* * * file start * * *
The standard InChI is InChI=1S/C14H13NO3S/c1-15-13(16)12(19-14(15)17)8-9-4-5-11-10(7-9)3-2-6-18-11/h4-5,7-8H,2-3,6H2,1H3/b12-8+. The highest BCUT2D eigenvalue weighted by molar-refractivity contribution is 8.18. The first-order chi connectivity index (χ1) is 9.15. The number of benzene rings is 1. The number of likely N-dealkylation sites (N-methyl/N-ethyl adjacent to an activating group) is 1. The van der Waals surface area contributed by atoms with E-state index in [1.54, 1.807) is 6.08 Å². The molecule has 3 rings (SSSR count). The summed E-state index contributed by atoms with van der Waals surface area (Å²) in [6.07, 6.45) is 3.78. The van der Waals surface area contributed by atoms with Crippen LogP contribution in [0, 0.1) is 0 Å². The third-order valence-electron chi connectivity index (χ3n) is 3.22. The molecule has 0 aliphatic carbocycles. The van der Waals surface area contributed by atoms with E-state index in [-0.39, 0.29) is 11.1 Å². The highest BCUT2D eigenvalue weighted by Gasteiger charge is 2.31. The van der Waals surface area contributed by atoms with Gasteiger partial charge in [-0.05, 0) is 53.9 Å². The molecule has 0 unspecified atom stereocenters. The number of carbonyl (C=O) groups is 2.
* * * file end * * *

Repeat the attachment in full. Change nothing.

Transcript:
The standard InChI is InChI=1S/C14H13NO3S/c1-15-13(16)12(19-14(15)17)8-9-4-5-11-10(7-9)3-2-6-18-11/h4-5,7-8H,2-3,6H2,1H3/b12-8+. The highest BCUT2D eigenvalue weighted by molar-refractivity contribution is 8.18. The first-order chi connectivity index (χ1) is 9.15. The number of benzene rings is 1. The number of likely N-dealkylation sites (N-methyl/N-ethyl adjacent to an activating group) is 1. The van der Waals surface area contributed by atoms with E-state index in [1.54, 1.807) is 6.08 Å². The molecule has 3 rings (SSSR count). The summed E-state index contributed by atoms with van der Waals surface area (Å²) in [6.07, 6.45) is 3.78. The van der Waals surface area contributed by atoms with Crippen LogP contribution in [0, 0.1) is 0 Å². The third-order valence-electron chi connectivity index (χ3n) is 3.22. The molecule has 0 aliphatic carbocycles. The van der Waals surface area contributed by atoms with E-state index in [-0.39, 0.29) is 11.1 Å². The highest BCUT2D eigenvalue weighted by Gasteiger charge is 2.31. The van der Waals surface area contributed by atoms with Gasteiger partial charge in [-0.05, 0) is 53.9 Å². The molecule has 0 unspecified atom stereocenters. The number of carbonyl (C=O) groups is 2.